Nature plays a major role in one Saskatchewan village’s waste water management system.
Vonda treats its waste water with two cells plus a man-made wetland, all of which are heavily populated with bulrushes and cattails, says mayor Dan Sembalerus.
Sembalerus, who was born and raised in this small community northeast of Saskatoon, said he recalls the debate surrounding expansion of the sewage treatment system in 1983.
“I remember when they were deciding what to do. There was a lot of argument at the time about the cost and whether we need to expand the treatment system,” he said.
“But it’s been functioning as planned since 1983 without a glitch. It’s turned out to be quite a boon to the town.”
Vonda had built a small, single cell facility in the 1960s, but 20 years later it couldn’t handle the volume as the population increased. Engineers said a second cell would not only increase the overall liquid capacity but would help make the effluent cleaner. As well, a third larger overflow wetland would ensure that the local environment was protected and that the water would be pristine.
After some debate at the local level, the village entered into a cost-sharing agreement with Ducks Unlimited in 1983 for the construction of shallow retention basin. This man-made wetland was created by building a dike on sloping land near the primary treatment facilities and would serve as an overflow for the second cell if needed.
The original design allows for the occasional release of water in periods of high runoff, but Sembalerus said this has never been necessary because the wetland has proven to have enough capacity.
“The Ducks wetland project functions as a third cell for us,” he said.
“The two main cells are located fairly close to town. This Ducks wetland receives water from our second treatment cell through an underground pipe. There had been some concern in past years about the quality of water in that third wetland, so we’ve had it tested many times.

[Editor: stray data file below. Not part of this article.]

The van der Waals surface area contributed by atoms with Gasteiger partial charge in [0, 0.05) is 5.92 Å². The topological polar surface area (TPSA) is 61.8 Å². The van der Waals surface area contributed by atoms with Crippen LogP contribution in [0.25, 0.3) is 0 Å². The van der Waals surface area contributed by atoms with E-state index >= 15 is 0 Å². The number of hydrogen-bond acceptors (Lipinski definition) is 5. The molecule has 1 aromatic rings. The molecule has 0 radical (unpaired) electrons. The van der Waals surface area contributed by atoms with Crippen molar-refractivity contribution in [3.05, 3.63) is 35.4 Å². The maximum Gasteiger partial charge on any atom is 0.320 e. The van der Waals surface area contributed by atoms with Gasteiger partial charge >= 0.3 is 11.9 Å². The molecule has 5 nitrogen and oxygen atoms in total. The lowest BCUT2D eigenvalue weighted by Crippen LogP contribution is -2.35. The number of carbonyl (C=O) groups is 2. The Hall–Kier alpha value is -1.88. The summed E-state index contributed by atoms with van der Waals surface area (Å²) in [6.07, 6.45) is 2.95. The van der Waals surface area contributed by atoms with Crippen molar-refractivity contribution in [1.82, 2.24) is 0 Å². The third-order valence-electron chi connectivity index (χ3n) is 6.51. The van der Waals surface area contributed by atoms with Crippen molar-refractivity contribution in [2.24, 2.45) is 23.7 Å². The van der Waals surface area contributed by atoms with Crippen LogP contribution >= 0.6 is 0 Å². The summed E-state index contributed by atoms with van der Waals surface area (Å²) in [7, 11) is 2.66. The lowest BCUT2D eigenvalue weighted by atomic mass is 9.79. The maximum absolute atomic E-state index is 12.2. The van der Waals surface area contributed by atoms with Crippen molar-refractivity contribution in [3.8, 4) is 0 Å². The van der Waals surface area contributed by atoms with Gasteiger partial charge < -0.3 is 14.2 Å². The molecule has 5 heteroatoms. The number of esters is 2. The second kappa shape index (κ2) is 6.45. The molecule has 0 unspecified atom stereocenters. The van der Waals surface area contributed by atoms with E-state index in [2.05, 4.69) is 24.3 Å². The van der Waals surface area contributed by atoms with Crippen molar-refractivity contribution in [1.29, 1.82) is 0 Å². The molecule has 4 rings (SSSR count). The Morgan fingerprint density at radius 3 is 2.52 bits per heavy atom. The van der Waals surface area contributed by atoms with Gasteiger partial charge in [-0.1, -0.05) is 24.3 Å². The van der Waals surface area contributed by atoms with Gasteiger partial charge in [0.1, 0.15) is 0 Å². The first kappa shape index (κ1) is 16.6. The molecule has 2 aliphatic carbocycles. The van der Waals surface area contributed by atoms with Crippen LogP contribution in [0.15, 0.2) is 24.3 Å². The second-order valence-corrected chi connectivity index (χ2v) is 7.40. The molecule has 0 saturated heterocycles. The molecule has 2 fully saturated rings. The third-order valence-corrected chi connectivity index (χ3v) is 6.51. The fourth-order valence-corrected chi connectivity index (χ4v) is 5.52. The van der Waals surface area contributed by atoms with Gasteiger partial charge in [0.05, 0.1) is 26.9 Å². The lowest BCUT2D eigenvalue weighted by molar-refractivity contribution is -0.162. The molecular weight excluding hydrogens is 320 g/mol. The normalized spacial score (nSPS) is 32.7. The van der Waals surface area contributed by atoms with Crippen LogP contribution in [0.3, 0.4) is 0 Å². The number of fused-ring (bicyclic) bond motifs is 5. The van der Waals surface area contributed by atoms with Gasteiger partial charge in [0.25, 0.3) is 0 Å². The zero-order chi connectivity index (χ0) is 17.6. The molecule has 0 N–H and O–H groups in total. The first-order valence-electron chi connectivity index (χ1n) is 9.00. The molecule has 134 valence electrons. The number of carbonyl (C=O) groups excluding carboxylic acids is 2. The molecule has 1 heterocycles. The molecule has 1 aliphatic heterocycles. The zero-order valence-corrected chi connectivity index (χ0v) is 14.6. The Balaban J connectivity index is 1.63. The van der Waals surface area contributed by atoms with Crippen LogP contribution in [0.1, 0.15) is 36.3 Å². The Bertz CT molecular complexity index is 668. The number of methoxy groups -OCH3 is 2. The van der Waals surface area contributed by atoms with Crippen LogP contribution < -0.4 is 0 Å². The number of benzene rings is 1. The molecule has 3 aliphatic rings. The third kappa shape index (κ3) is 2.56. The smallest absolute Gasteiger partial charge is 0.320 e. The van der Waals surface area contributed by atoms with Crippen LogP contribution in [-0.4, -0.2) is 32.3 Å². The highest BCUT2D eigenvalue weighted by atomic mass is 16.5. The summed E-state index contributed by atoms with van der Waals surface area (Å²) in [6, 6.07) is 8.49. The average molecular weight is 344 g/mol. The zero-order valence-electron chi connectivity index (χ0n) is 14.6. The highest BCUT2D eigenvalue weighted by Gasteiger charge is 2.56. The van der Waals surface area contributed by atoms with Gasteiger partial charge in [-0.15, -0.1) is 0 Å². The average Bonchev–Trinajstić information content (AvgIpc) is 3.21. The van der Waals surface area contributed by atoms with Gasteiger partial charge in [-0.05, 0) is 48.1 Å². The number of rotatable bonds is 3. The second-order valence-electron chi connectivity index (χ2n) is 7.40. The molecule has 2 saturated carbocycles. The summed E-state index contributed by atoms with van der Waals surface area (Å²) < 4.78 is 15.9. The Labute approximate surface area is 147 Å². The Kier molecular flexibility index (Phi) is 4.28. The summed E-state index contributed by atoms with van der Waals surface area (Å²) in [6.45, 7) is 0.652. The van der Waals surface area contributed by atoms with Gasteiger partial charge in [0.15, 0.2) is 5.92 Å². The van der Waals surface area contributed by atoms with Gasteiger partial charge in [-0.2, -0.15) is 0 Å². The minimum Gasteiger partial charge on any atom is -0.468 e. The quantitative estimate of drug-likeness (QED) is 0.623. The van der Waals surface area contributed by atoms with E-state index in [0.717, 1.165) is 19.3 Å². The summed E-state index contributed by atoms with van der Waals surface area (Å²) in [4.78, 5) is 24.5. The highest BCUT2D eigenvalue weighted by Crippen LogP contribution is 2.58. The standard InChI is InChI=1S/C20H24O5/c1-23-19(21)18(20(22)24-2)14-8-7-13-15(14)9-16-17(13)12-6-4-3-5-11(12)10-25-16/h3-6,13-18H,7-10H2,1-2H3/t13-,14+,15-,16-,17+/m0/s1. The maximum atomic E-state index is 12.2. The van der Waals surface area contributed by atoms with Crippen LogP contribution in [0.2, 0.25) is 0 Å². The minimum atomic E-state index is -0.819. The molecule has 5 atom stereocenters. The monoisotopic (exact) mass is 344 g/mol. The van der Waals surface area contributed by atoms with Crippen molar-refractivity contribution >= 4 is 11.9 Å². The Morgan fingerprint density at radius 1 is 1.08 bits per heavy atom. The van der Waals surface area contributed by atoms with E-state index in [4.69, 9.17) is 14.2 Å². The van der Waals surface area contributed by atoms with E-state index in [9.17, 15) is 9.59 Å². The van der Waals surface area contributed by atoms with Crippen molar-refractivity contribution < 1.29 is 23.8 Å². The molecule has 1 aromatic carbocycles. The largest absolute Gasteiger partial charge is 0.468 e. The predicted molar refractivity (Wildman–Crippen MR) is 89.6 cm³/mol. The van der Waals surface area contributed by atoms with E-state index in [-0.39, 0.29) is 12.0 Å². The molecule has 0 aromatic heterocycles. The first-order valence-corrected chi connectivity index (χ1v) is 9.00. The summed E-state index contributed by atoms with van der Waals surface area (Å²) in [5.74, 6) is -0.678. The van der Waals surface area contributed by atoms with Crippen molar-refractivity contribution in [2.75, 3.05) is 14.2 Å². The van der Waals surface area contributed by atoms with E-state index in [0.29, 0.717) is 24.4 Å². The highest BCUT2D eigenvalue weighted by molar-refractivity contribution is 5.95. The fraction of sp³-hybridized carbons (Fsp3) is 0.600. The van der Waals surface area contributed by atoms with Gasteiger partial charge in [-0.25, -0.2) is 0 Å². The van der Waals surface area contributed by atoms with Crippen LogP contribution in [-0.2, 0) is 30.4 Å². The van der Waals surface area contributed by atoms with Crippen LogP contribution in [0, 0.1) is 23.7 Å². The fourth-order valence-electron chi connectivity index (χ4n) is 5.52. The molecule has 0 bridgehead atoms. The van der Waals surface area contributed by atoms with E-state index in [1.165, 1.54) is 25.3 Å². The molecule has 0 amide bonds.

“You could literally drink that water from the third wetland with no harm to yourself. I wouldn’t want to, but I could if I wanted.”
He said the heavy population of cattails and bulrushes in all three cells absorbs phosphates and nitrates in the waste water.
Sembalerus said the past few years have been wet, and the village has had to drain off the first two cells more often than its management plan allows.
“But when the effluent leaves the second cell and flows into the Ducks’ wetland, it’s pretty well 95 percent good to go anyway.”
“There’s been no harm to wildlife, and this wetland has given us a third filter before any water is ever released into the environment. But even in the wettest years, we’ve had no concern about the third cell wetland overflowing. It wasn’t even close. The wetland has a huge capacity.”
He said the plan calls for overflow to run by gravity into Buffer Lake, a low-lying salt lake into which the entire area drains naturally, if the wetland ever does reach capacity.
The system has been trouble-free, requiring no changes or modifications, he added.
“It really has been a sewage treatment system we don’t have to think about. Most people in town don’t know where it is. In fact, most people in town don’t even know anymore that it exists.”
Ducks Unlimited provided cost-sharing deals for Saskatchewan communities such as Vonda, Prud’Home and Humboldt and others, building wetlands that create duck nesting habitat in conjunction with wastewater treatment systems.
Sembalerus said Lakshman Lakshman, a scientist at the Saskatchewan Research Council in the 1970s, did much of the research into the use of bulrushes and cattails.
His studies proved that aquatic plants have the capacity to extract nitrates and phosphorous from water.
That same conclusion has been reached hundreds of times around the globe in recent decades and put into practice in thousands of sewage treatment projects.
Researchers at the leading edge of waste water treatment technology say the North American livestock industry is lagging far behind the rest of the world in putting this natural treatment method to work.